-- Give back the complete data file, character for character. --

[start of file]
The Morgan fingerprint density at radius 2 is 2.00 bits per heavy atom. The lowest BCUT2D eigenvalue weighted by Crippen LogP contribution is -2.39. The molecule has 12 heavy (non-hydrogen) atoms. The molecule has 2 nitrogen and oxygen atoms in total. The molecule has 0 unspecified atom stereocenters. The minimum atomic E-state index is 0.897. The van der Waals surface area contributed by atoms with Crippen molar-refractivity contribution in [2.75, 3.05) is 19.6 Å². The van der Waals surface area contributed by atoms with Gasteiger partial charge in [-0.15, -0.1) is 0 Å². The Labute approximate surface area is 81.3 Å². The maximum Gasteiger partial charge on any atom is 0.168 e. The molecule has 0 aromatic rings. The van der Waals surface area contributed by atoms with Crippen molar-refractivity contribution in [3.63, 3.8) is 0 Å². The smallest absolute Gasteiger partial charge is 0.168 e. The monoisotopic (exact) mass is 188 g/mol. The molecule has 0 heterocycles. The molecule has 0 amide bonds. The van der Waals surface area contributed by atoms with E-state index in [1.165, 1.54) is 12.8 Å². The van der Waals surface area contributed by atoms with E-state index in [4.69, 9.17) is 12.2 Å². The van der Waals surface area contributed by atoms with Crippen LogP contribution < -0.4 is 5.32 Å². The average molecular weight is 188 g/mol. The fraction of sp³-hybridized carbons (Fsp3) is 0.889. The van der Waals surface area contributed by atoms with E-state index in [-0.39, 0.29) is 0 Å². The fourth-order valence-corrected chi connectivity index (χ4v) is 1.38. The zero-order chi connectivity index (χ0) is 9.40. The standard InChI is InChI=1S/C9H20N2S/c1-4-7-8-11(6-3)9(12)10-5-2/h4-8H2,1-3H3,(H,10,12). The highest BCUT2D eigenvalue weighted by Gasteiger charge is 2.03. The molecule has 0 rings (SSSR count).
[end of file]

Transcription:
The Morgan fingerprint density at radius 2 is 2.00 bits per heavy atom. The lowest BCUT2D eigenvalue weighted by Crippen LogP contribution is -2.39. The molecule has 12 heavy (non-hydrogen) atoms. The molecule has 2 nitrogen and oxygen atoms in total. The molecule has 0 unspecified atom stereocenters. The minimum atomic E-state index is 0.897. The van der Waals surface area contributed by atoms with Crippen molar-refractivity contribution in [2.75, 3.05) is 19.6 Å². The van der Waals surface area contributed by atoms with Gasteiger partial charge in [-0.15, -0.1) is 0 Å². The Labute approximate surface area is 81.3 Å². The maximum Gasteiger partial charge on any atom is 0.168 e. The molecule has 0 aromatic rings. The van der Waals surface area contributed by atoms with Crippen molar-refractivity contribution in [3.63, 3.8) is 0 Å². The smallest absolute Gasteiger partial charge is 0.168 e. The monoisotopic (exact) mass is 188 g/mol. The molecule has 0 heterocycles. The molecule has 0 amide bonds. The van der Waals surface area contributed by atoms with E-state index in [1.165, 1.54) is 12.8 Å². The van der Waals surface area contributed by atoms with E-state index in [4.69, 9.17) is 12.2 Å². The van der Waals surface area contributed by atoms with Crippen LogP contribution < -0.4 is 5.32 Å². The average molecular weight is 188 g/mol. The fraction of sp³-hybridized carbons (Fsp3) is 0.889. The van der Waals surface area contributed by atoms with E-state index in [-0.39, 0.29) is 0 Å². The fourth-order valence-corrected chi connectivity index (χ4v) is 1.38. The zero-order chi connectivity index (χ0) is 9.40. The standard InChI is InChI=1S/C9H20N2S/c1-4-7-8-11(6-3)9(12)10-5-2/h4-8H2,1-3H3,(H,10,12). The highest BCUT2D eigenvalue weighted by Gasteiger charge is 2.03. The molecule has 0 rings (SSSR count).